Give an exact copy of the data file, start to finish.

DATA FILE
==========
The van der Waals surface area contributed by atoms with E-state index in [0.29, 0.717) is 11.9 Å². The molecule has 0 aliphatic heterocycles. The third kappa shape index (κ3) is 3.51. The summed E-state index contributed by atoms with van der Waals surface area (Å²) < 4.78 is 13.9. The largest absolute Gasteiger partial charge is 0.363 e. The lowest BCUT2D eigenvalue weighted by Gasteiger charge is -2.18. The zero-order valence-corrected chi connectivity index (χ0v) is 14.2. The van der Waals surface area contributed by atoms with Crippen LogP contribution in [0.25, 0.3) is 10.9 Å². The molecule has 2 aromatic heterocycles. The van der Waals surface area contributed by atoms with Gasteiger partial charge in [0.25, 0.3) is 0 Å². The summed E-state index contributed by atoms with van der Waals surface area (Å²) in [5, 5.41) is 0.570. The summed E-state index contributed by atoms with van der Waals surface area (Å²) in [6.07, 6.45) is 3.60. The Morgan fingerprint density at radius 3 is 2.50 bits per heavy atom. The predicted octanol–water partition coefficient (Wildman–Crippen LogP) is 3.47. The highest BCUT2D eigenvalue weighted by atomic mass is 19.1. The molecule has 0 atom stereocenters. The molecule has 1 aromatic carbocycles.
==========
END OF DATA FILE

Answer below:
The van der Waals surface area contributed by atoms with E-state index in [0.29, 0.717) is 11.9 Å². The molecule has 0 aliphatic heterocycles. The third kappa shape index (κ3) is 3.51. The summed E-state index contributed by atoms with van der Waals surface area (Å²) < 4.78 is 13.9. The largest absolute Gasteiger partial charge is 0.363 e. The lowest BCUT2D eigenvalue weighted by Gasteiger charge is -2.18. The zero-order valence-corrected chi connectivity index (χ0v) is 14.2. The van der Waals surface area contributed by atoms with Crippen LogP contribution in [0.25, 0.3) is 10.9 Å². The molecule has 2 aromatic heterocycles. The van der Waals surface area contributed by atoms with Gasteiger partial charge in [0.25, 0.3) is 0 Å². The summed E-state index contributed by atoms with van der Waals surface area (Å²) in [5, 5.41) is 0.570. The summed E-state index contributed by atoms with van der Waals surface area (Å²) in [6.07, 6.45) is 3.60. The Morgan fingerprint density at radius 3 is 2.50 bits per heavy atom. The predicted octanol–water partition coefficient (Wildman–Crippen LogP) is 3.47. The highest BCUT2D eigenvalue weighted by atomic mass is 19.1. The molecule has 0 atom stereocenters. The molecule has 1 aromatic carbocycles.